Health policy decisions are based on experiences rather than high-quality research, according to survey

Research written on blackboard


People living with chronic disease often have a poor quality of life, and, for the NHS, it results in a significant cost and resource burden, with people facing years of treatment. It makes sense therefore to make sure that health services are run as efficiently as possible, while maintaining or improving levels of quality. By reviewing the evidence to see what innovations have been tried and tested in other Trusts, time, effort, and money can be saved, and proven successful innovations can be applied to practice reducing the financial burden, and improving the patient experience.

Target audience

This research is aimed at commissioners, policy-makers, and academics, and provides evidence for future research collaboration between these groups, with academics bringing their research experience, and commissioners and policy-makers bringing their professional experience and skills to the table together with an understanding of local needs.

Decision-making influences

This paper provides an example from Wales where they developed “an evaluation strategy for a new evidence-based policy to manage chronic conditions alongside policy implementation.”

Decision-makingThe authors surveyed 22 Local Health Boards to:

  • Find out what influences decision-making by commissioners and service managers
  • Learn how they evaluate policy implementation at local level and the challenges involved
  • Understand what support is needed for evidence-based practice

The survey discovered that decision-makers use National Public Health Service information, Medline, local data, personal contacts, e.g. other commissioners or project managers, service users, local needs assessment or audits, and conference attendance to gather evidence, but not systematic reviews, meta-analyses or guidelines. It also found that financial decision-making was steered by government policy and targets or specially-funded projects, obliging commissioners to make decisions based on availability of finance rather than local needs. Other influences included personal preference informed by experiences of peers, internal and external organisational factors, and the role and experience of the people making the decisions.

Barriers to evidence-based decision-making

Survey participants identified several barriers to evidence-based decision-making, including lack of searching skills and access to relevant sources, time and financial constraints, perception of local research, and political influences. They also discussed the support solutions, such as central guidance, technical and academic support, standardised approaches, and research and evaluation frameworks. It was felt that researchers, managers, and commissioners should work together, and this would overcome some of the barriers, as the researchers would have the skills and resources to produce and/or find and access the relevant research.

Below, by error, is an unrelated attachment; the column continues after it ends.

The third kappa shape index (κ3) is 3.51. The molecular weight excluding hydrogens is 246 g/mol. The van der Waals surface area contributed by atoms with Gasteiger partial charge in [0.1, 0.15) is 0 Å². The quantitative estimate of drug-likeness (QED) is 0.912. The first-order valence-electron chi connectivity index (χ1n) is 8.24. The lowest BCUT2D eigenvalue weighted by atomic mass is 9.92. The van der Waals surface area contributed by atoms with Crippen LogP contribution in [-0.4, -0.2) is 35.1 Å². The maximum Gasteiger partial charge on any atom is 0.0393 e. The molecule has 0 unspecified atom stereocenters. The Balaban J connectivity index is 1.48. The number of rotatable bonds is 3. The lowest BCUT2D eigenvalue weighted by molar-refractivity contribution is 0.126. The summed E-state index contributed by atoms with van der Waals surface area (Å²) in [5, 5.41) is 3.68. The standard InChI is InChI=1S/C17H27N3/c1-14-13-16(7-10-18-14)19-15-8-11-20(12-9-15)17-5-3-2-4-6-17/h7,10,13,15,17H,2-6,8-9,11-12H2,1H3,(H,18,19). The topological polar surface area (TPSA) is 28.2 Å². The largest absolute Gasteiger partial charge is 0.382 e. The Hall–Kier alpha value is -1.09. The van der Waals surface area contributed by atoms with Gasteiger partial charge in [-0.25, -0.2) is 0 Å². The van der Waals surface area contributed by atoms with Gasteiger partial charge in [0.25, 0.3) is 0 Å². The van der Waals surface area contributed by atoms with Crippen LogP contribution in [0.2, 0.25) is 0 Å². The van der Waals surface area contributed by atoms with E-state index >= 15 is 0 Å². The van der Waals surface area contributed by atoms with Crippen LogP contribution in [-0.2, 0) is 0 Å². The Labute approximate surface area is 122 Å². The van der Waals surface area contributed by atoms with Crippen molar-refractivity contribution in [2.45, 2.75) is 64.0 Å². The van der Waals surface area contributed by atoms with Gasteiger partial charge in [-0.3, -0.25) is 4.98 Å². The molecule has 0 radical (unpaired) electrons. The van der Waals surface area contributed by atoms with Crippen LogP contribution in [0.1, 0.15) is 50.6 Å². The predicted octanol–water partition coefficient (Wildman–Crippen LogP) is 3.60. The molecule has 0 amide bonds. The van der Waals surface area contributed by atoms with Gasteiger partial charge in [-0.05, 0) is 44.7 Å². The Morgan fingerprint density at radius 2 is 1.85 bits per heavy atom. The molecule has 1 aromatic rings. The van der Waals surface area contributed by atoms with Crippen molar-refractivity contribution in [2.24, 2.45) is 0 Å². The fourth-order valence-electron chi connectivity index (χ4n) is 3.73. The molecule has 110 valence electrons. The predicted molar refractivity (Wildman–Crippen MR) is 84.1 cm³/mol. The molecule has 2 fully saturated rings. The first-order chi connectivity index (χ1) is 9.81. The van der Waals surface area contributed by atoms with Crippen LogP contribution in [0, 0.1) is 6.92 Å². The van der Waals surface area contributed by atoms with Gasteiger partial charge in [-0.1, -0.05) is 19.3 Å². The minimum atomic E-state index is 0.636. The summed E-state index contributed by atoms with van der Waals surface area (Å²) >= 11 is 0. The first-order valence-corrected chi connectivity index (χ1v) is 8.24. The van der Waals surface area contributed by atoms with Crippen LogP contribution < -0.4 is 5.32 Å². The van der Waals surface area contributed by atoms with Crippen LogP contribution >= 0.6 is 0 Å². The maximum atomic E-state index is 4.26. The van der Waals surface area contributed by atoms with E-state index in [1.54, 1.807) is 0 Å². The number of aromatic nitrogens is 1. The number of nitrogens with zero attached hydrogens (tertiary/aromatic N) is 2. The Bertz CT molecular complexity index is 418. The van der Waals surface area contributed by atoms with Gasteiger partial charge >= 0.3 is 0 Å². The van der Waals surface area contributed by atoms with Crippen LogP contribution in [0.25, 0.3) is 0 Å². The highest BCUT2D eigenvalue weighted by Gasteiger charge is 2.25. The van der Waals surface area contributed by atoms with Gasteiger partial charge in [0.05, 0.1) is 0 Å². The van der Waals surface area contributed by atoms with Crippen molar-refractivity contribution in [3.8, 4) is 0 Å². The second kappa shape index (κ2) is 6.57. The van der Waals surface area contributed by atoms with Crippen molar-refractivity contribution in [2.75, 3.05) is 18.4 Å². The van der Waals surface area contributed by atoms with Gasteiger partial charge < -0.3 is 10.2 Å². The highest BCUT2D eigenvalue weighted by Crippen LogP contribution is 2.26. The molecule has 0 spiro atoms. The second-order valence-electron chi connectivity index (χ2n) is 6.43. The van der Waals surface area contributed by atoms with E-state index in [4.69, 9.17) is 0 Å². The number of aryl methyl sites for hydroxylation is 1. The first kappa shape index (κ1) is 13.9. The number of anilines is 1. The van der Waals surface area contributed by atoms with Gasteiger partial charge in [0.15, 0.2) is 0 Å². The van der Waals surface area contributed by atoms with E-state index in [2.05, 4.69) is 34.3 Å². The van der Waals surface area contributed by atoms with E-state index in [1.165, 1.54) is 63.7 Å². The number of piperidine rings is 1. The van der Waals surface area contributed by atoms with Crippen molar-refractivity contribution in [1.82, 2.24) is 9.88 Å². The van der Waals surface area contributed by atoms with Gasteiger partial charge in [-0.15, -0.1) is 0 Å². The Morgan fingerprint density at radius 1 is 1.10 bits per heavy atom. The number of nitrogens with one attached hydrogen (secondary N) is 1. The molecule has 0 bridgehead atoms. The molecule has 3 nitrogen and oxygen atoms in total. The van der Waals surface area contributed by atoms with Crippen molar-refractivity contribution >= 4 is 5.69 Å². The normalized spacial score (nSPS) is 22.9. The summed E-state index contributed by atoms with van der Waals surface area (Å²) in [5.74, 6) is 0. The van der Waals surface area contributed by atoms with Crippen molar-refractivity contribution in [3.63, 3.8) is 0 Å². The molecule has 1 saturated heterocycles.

Search the evidenceWhile medical research is applied to clinical practice, this study identifies a gap between research and management decision-making. This is possibly because medical research is more easily accessible via clinical databases such as Medline and Embase, whereas health management literature is more difficult to track down because it is published by a range of organisations, not necessarily associated with health but containing lessons that can be applied to the health sector. Healthcare has already learnt a lot from industry, such as Toyota with their lean management processes. As with the evidence based medicine model, health management decision-making needs to be a balance of professional expertise from within the organisation and externally from other Trusts and other industry sectors, local health needs, and academic research.

What do you think? Does this represent your experiences of policy decision-making, or do you make decisions based on the best research available?


How hard can it be to include research evidence and evaluation in local health policy implementation? Results from a mixed methods study (PDF)
BA Evans, H Snooks, H Howson, M Davies
Implementation Science. 2013, 8:17

Sources of health management research


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Caroline De Brún

Caroline De Brún

Caroline has been a medical librarian in a variety of NHS and academic roles since 1999, working in academic, primary and secondary care settings, service improvement, knowledge management, and on several high profile national projects. She has a PhD in Computing and currently develops resources to support evidence-based cost and quality, including QIPP @lert, a blog highlighting key reports from health care and other sectors related to service improvement and QIPP (Quality, Innovation, Productivity, Prevention). She also delivers training and resources to support evidence identification and appraisal for cost, quality, service improvement, and leadership. She is co-author of the Searching Skills Toolkit, which aims to support health professionals' searching for best quality clinical and non-clinical evidence. Her research interests are health management, commissioning, public health, consumer health information literacy, and knowledge management. She currently works as a Knowledge and Evidence Specialist for Public Health England, and works on the Commissioning Elf in her spare time.

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